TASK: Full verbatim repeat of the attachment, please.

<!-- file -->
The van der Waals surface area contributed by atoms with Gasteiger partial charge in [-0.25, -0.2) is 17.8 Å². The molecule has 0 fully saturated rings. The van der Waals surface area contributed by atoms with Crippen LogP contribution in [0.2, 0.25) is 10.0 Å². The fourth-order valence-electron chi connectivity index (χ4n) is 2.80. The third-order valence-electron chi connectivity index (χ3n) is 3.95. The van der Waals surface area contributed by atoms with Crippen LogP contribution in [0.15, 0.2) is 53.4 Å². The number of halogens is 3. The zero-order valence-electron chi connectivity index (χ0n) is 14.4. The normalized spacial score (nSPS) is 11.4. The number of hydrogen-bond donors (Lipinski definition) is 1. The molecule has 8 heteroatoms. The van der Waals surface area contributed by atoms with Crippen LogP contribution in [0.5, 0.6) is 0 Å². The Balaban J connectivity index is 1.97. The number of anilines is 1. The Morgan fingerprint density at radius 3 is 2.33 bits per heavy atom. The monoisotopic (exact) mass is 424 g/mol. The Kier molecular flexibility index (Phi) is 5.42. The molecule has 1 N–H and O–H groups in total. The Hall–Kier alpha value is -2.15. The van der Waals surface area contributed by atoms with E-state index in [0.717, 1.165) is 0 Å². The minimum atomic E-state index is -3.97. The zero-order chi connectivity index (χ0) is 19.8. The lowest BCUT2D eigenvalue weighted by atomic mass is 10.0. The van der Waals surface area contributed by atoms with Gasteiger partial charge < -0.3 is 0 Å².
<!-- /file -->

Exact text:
The van der Waals surface area contributed by atoms with Gasteiger partial charge in [-0.25, -0.2) is 17.8 Å². The molecule has 0 fully saturated rings. The van der Waals surface area contributed by atoms with Crippen LogP contribution in [0.2, 0.25) is 10.0 Å². The fourth-order valence-electron chi connectivity index (χ4n) is 2.80. The third-order valence-electron chi connectivity index (χ3n) is 3.95. The van der Waals surface area contributed by atoms with Crippen LogP contribution in [0.15, 0.2) is 53.4 Å². The number of halogens is 3. The zero-order valence-electron chi connectivity index (χ0n) is 14.4. The normalized spacial score (nSPS) is 11.4. The number of hydrogen-bond donors (Lipinski definition) is 1. The molecule has 8 heteroatoms. The van der Waals surface area contributed by atoms with Crippen LogP contribution in [0.5, 0.6) is 0 Å². The Balaban J connectivity index is 1.97. The number of anilines is 1. The Morgan fingerprint density at radius 3 is 2.33 bits per heavy atom. The monoisotopic (exact) mass is 424 g/mol. The Kier molecular flexibility index (Phi) is 5.42. The molecule has 1 N–H and O–H groups in total. The Hall–Kier alpha value is -2.15. The van der Waals surface area contributed by atoms with E-state index in [0.717, 1.165) is 0 Å². The minimum atomic E-state index is -3.97. The zero-order chi connectivity index (χ0) is 19.8. The lowest BCUT2D eigenvalue weighted by atomic mass is 10.0. The van der Waals surface area contributed by atoms with Gasteiger partial charge < -0.3 is 0 Å².